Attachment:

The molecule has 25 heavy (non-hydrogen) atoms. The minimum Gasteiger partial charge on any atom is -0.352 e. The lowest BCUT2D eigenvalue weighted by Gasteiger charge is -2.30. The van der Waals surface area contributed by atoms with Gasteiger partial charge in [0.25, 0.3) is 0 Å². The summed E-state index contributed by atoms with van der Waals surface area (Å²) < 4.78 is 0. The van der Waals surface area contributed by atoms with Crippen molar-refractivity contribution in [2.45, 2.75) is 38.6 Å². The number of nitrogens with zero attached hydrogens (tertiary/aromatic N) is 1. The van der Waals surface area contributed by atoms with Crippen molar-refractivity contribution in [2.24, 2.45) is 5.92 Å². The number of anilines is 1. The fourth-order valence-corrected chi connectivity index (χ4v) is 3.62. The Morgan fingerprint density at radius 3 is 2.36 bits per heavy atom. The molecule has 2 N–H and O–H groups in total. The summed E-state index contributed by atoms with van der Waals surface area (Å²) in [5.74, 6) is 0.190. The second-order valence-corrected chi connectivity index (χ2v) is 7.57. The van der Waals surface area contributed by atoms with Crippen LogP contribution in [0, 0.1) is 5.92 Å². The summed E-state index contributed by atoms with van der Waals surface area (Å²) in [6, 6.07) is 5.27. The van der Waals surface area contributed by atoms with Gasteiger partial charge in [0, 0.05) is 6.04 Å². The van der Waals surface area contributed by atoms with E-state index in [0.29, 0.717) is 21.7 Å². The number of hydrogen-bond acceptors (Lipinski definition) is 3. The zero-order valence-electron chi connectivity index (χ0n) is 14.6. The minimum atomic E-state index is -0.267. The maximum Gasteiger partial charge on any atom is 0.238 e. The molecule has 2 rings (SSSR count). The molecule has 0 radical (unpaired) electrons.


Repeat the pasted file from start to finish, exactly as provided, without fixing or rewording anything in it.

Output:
The molecule has 25 heavy (non-hydrogen) atoms. The minimum Gasteiger partial charge on any atom is -0.352 e. The lowest BCUT2D eigenvalue weighted by Gasteiger charge is -2.30. The van der Waals surface area contributed by atoms with Gasteiger partial charge in [0.25, 0.3) is 0 Å². The summed E-state index contributed by atoms with van der Waals surface area (Å²) < 4.78 is 0. The van der Waals surface area contributed by atoms with Crippen molar-refractivity contribution in [2.45, 2.75) is 38.6 Å². The number of nitrogens with zero attached hydrogens (tertiary/aromatic N) is 1. The van der Waals surface area contributed by atoms with Crippen molar-refractivity contribution in [2.24, 2.45) is 5.92 Å². The number of anilines is 1. The fourth-order valence-corrected chi connectivity index (χ4v) is 3.62. The Morgan fingerprint density at radius 3 is 2.36 bits per heavy atom. The molecule has 2 N–H and O–H groups in total. The summed E-state index contributed by atoms with van der Waals surface area (Å²) in [5.74, 6) is 0.190. The second-order valence-corrected chi connectivity index (χ2v) is 7.57. The van der Waals surface area contributed by atoms with Crippen LogP contribution in [0, 0.1) is 5.92 Å². The summed E-state index contributed by atoms with van der Waals surface area (Å²) in [6, 6.07) is 5.27. The van der Waals surface area contributed by atoms with Gasteiger partial charge in [0, 0.05) is 6.04 Å². The van der Waals surface area contributed by atoms with E-state index in [0.29, 0.717) is 21.7 Å². The number of hydrogen-bond acceptors (Lipinski definition) is 3. The zero-order valence-electron chi connectivity index (χ0n) is 14.6. The minimum atomic E-state index is -0.267. The maximum Gasteiger partial charge on any atom is 0.238 e. The molecule has 2 rings (SSSR count). The molecule has 0 radical (unpaired) electrons.